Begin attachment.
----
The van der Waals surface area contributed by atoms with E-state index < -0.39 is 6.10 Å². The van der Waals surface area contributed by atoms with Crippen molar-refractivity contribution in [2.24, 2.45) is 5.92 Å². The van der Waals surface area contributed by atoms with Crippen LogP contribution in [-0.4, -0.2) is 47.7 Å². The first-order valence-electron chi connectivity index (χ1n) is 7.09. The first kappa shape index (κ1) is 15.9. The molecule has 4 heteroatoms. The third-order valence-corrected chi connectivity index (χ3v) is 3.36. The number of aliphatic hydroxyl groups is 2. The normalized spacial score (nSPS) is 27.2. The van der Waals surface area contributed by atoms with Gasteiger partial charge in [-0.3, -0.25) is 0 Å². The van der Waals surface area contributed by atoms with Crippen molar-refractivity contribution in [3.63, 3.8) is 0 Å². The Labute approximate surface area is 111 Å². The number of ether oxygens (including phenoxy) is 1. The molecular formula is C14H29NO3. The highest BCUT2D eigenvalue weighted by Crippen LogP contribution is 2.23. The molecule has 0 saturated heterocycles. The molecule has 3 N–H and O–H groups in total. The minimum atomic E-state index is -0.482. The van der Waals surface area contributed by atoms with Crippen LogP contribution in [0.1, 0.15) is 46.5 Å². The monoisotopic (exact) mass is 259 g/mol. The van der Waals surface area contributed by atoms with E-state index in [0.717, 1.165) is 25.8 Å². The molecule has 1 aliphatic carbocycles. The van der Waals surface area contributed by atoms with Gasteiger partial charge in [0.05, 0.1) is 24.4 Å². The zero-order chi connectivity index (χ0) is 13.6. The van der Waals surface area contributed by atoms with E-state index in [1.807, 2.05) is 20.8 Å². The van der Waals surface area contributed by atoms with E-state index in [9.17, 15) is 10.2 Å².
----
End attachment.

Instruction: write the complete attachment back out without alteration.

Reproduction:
The van der Waals surface area contributed by atoms with E-state index < -0.39 is 6.10 Å². The van der Waals surface area contributed by atoms with Crippen molar-refractivity contribution in [2.24, 2.45) is 5.92 Å². The van der Waals surface area contributed by atoms with Crippen LogP contribution in [-0.4, -0.2) is 47.7 Å². The first-order valence-electron chi connectivity index (χ1n) is 7.09. The first kappa shape index (κ1) is 15.9. The molecule has 4 heteroatoms. The third-order valence-corrected chi connectivity index (χ3v) is 3.36. The number of aliphatic hydroxyl groups is 2. The normalized spacial score (nSPS) is 27.2. The van der Waals surface area contributed by atoms with Gasteiger partial charge in [-0.3, -0.25) is 0 Å². The van der Waals surface area contributed by atoms with Crippen molar-refractivity contribution in [3.63, 3.8) is 0 Å². The Labute approximate surface area is 111 Å². The number of ether oxygens (including phenoxy) is 1. The molecular formula is C14H29NO3. The highest BCUT2D eigenvalue weighted by Crippen LogP contribution is 2.23. The molecule has 0 saturated heterocycles. The molecule has 3 N–H and O–H groups in total. The minimum atomic E-state index is -0.482. The van der Waals surface area contributed by atoms with Crippen LogP contribution in [0.1, 0.15) is 46.5 Å². The monoisotopic (exact) mass is 259 g/mol. The van der Waals surface area contributed by atoms with E-state index in [0.717, 1.165) is 25.8 Å². The molecule has 1 aliphatic carbocycles. The van der Waals surface area contributed by atoms with Gasteiger partial charge in [0.05, 0.1) is 24.4 Å². The zero-order chi connectivity index (χ0) is 13.6. The van der Waals surface area contributed by atoms with E-state index in [1.807, 2.05) is 20.8 Å². The van der Waals surface area contributed by atoms with E-state index in [9.17, 15) is 10.2 Å².